Generic Name: reserpine (re SER peen)
Medically reviewed on January 22, 2018
What is reserpine?
Reserpine lowers blood pressure by slowing down your nervous system. This allows your blood vessels to relax and dilate (widen), which helps your heart beat more slowly and improves blood flow.
Reserpine is used to treat hypertension (high blood pressure).
Reserpine is also used to treat agitated psychotic conditions such as schizophrenia.
Reserpine may also be used for purposes not listed in this medication guide.
Before taking this medicine
You should not use reserpine if you are allergic to it, or if you have:
a history of depression;
a history of suicidal thoughts or actions;
a stomach ulcer;
ulcerative colitis; or
a condition for which you are being treated with electroconvulsive (shock) therapy.
To make sure reserpine is safe for you, tell your doctor if you have:
kidney disease; or
a history of stomach problems or slow digestion.
It is not known whether this medicine will harm an unborn baby. Tell your doctor if you are pregnant or plan to become pregnant while taking reserpine.
Reserpine can pass into breast milk and may harm a nursing baby. You should not breast-feed while using this medicine.
Reserpine is not approved for use by anyone younger than 18 years old.
How should I take reserpine?
Follow all directions on your prescription label. Your doctor may occasionally change your dose to make sure you get the best results. Do not use this medicine in larger or smaller amounts or for longer than recommended.
If you need surgery, tell the surgeon ahead of time that you are using reserpine. You may need to stop using the medicine for a short time.
If you are being treated for high blood pressure, keep using this medicine even if you feel well. High blood pressure often has no symptoms. You may need to use blood pressure medicine for the rest of your life.
Store at room temperature away from moisture, heat, and light.
Keep the bottle tightly closed when not in use.
What happens if I miss a dose?
Take the missed dose as soon as you remember. Skip the missed dose if it is almost time for your next scheduled dose. Do not take extra medicine to make up the missed dose.
What happens if I overdose?
Seek emergency medical attention or call the Poison Help line at 1-800-222-1222.
Overdose symptoms may include redness or warmth under your skin, tingly feeling, diarrhea, feeling light-headed, shallow breathing, weak pulse, slow heartbeats, pinpoint pupils, extreme drowsiness, or loss of consciousness.
What should I avoid while taking reserpine?
This medicine may impair your thinking or reactions. Be careful if you drive or do anything that requires you to be alert.
Avoid getting up too fast from a sitting or lying position, or you may feel dizzy. Get up slowly and steady yourself to prevent a fall.
Drinking alcohol with this medicine can cause side effects.
Reserpine side effects
Get emergency medical help if you have signs of an allergic reaction: hives; difficult breathing; swelling of your face, lips, tongue, or throat.
Some people taking reserpine have developed depression. Stop taking reserpine and call your doctor right away if you have:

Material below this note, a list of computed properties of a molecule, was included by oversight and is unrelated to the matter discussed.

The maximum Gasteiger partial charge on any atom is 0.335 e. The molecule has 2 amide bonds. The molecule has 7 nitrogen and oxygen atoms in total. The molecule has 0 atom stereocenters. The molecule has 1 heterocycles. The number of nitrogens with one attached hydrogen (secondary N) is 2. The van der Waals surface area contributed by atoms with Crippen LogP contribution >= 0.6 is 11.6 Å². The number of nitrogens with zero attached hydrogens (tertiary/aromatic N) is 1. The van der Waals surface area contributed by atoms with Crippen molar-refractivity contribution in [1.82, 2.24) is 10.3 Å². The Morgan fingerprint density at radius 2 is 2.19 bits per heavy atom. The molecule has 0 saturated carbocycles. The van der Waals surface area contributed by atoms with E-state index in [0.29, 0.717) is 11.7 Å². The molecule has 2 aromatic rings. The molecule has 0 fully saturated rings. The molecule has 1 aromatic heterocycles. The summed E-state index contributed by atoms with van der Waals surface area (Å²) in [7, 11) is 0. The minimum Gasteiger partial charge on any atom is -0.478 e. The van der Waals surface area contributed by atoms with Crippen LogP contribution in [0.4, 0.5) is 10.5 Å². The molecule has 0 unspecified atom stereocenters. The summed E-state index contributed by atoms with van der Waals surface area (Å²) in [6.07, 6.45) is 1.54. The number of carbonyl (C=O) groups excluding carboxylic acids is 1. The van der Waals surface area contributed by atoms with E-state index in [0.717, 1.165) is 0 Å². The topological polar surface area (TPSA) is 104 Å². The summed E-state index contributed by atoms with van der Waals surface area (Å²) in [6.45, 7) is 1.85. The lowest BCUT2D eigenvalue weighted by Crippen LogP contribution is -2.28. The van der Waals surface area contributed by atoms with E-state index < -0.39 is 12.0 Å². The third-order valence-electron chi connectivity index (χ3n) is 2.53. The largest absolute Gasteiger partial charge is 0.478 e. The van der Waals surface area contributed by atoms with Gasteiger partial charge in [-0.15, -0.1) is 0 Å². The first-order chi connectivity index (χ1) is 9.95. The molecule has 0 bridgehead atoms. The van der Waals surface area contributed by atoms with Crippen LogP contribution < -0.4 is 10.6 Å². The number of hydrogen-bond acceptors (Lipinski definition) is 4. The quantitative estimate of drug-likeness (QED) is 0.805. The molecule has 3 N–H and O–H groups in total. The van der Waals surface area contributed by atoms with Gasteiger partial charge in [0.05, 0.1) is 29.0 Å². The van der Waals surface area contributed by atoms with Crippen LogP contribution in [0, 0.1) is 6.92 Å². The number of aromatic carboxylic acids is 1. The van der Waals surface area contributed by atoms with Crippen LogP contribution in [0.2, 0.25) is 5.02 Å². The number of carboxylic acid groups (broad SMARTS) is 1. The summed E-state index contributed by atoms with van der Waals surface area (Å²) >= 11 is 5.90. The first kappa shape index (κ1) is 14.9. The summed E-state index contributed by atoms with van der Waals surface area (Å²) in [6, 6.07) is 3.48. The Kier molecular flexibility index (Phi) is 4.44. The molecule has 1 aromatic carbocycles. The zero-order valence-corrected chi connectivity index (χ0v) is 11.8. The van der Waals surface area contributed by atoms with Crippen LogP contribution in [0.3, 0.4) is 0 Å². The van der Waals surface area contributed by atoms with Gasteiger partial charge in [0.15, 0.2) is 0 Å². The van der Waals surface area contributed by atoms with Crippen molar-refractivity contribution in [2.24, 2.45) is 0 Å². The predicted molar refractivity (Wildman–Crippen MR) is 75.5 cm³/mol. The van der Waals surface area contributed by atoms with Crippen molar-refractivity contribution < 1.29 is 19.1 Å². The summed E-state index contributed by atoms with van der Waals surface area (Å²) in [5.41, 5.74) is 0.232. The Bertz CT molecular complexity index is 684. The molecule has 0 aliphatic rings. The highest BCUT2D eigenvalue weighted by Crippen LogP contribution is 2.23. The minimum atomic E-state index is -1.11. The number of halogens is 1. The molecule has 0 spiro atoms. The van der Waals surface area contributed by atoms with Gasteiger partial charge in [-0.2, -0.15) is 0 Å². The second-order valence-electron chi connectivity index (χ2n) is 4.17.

unusual changes in mood or behavior;
sudden lack of energy or feelings of low self-worth;
loss of interest in things you once enjoyed;
thoughts about hurting yourself.
Keep taking reserpine but call your doctor at once if you have:
chest pain, slow heartbeats, trouble breathing;
swelling in your hands or feet;
a light-headed feeling, like you might pass out;
painful or difficult urination;
vision or hearing problems; or
uncontrolled muscle movements or tremors.
Common side effects may include:
breast tenderness or swelling;
itching or rash;
stuffy nose, nosebleeds;
weight gain; or
impotence, decreased interest in sex.
This is not a complete list of side effects and others may occur. Call your doctor for medical advice about side effects. You may report side effects to FDA at 1-800-FDA-1088.
See also: Side effects (in more detail)
Reserpine dosing information
Usual Adult Dose for Hypertension:
Initial dose: 0.5 mg orally once a day for 1 to 2 weeks.
Maintenance dose: 0.1 to 0.25 mg orally once a day.
Usual Adult Dose for Schizophrenia:
Initial dose: 0.5 mg orally once a day, but may range from 0.1 to 1 mg.
Maintenance dose: Adjust dose upward or downward according to patient response.
Usual Adult Dose for Hyperthyroidism:
The value of orally administered reserpine during thyrotoxic crisis is not known.
Limited data in which seven patients with thyrotoxic crisis received reserpine 1 to 5 mg intramuscularly, then 0.07 to 0.3 mg per kg in the first 24 hours reveal significant, dose-related improvement in symptoms within four to eight hours of drug administration.
What other drugs will affect reserpine?
Tell your doctor about all your current medicines and any you start or stop using, especially:
any other blood pressure medication;
diet pills, stimulants, or ADHD medication;
This list is not complete. Other drugs may interact with reserpine, including prescription and over-the-counter medicines, vitamins, and herbal products. Not all possible interactions are listed in this medication guide.
Remember, keep this and all other medicines out of the reach of children, never share your medicines with others, and use this medication only for the indication prescribed.
Always consult your healthcare provider to ensure the information displayed on this page applies to your personal circumstances.
Copyright 1996-2018 Cerner Multum, Inc. Version: 5.01.
More about reserpine
- Reserpine Side Effects
- During Pregnancy or Breastfeeding
- Dosage Information
- Drug Images
- Drug Interactions
- Support Group
- En Español
- 3 Reviews – Add your own review/rating
- Drug class: antiadrenergic agents, peripherally acting